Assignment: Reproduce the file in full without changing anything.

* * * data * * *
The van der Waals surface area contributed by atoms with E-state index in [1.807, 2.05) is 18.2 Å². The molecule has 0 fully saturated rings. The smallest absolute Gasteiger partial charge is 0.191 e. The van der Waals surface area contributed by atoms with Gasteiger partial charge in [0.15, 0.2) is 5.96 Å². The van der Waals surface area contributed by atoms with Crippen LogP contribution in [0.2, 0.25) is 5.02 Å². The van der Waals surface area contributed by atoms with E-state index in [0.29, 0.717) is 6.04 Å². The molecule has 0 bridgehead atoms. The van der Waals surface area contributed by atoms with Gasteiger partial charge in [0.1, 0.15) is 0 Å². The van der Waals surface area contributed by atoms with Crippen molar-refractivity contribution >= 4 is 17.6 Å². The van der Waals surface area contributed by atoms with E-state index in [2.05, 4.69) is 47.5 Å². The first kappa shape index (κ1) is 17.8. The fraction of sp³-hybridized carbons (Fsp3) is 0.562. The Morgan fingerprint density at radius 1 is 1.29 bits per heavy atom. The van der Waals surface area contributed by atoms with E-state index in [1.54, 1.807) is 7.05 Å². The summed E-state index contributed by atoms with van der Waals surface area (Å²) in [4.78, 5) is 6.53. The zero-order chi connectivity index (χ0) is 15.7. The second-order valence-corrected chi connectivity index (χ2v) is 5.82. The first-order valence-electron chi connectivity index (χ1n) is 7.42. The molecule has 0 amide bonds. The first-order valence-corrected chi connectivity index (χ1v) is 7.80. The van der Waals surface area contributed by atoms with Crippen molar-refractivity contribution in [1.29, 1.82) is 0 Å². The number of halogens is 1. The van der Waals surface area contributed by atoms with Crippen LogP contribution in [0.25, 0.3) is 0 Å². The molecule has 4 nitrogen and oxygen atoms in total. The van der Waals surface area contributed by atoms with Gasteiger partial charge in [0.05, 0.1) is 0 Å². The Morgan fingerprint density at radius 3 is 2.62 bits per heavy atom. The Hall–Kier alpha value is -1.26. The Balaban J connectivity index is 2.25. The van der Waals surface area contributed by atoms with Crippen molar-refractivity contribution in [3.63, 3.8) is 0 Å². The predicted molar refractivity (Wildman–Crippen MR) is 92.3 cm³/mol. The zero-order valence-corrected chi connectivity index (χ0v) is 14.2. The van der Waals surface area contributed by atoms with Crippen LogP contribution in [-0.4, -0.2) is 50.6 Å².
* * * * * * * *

The van der Waals surface area contributed by atoms with E-state index in [1.807, 2.05) is 18.2 Å². The molecule has 0 fully saturated rings. The smallest absolute Gasteiger partial charge is 0.191 e. The van der Waals surface area contributed by atoms with Gasteiger partial charge in [0.15, 0.2) is 5.96 Å². The van der Waals surface area contributed by atoms with Crippen LogP contribution in [0.2, 0.25) is 5.02 Å². The van der Waals surface area contributed by atoms with E-state index in [0.29, 0.717) is 6.04 Å². The molecule has 0 bridgehead atoms. The van der Waals surface area contributed by atoms with Gasteiger partial charge in [0.1, 0.15) is 0 Å². The van der Waals surface area contributed by atoms with Crippen molar-refractivity contribution >= 4 is 17.6 Å². The van der Waals surface area contributed by atoms with E-state index in [2.05, 4.69) is 47.5 Å². The first kappa shape index (κ1) is 17.8. The fraction of sp³-hybridized carbons (Fsp3) is 0.562. The Morgan fingerprint density at radius 1 is 1.29 bits per heavy atom. The van der Waals surface area contributed by atoms with E-state index in [1.54, 1.807) is 7.05 Å². The summed E-state index contributed by atoms with van der Waals surface area (Å²) in [4.78, 5) is 6.53. The zero-order chi connectivity index (χ0) is 15.7. The second-order valence-corrected chi connectivity index (χ2v) is 5.82. The first-order valence-electron chi connectivity index (χ1n) is 7.42. The molecule has 0 amide bonds. The first-order valence-corrected chi connectivity index (χ1v) is 7.80. The van der Waals surface area contributed by atoms with Crippen molar-refractivity contribution in [1.29, 1.82) is 0 Å². The number of halogens is 1. The van der Waals surface area contributed by atoms with Crippen LogP contribution in [0.25, 0.3) is 0 Å². The molecule has 4 nitrogen and oxygen atoms in total. The van der Waals surface area contributed by atoms with Gasteiger partial charge in [0.05, 0.1) is 0 Å². The Morgan fingerprint density at radius 3 is 2.62 bits per heavy atom. The Hall–Kier alpha value is -1.26. The Balaban J connectivity index is 2.25. The van der Waals surface area contributed by atoms with Crippen molar-refractivity contribution in [3.63, 3.8) is 0 Å². The predicted molar refractivity (Wildman–Crippen MR) is 92.3 cm³/mol. The zero-order valence-corrected chi connectivity index (χ0v) is 14.2. The van der Waals surface area contributed by atoms with Crippen LogP contribution in [-0.4, -0.2) is 50.6 Å².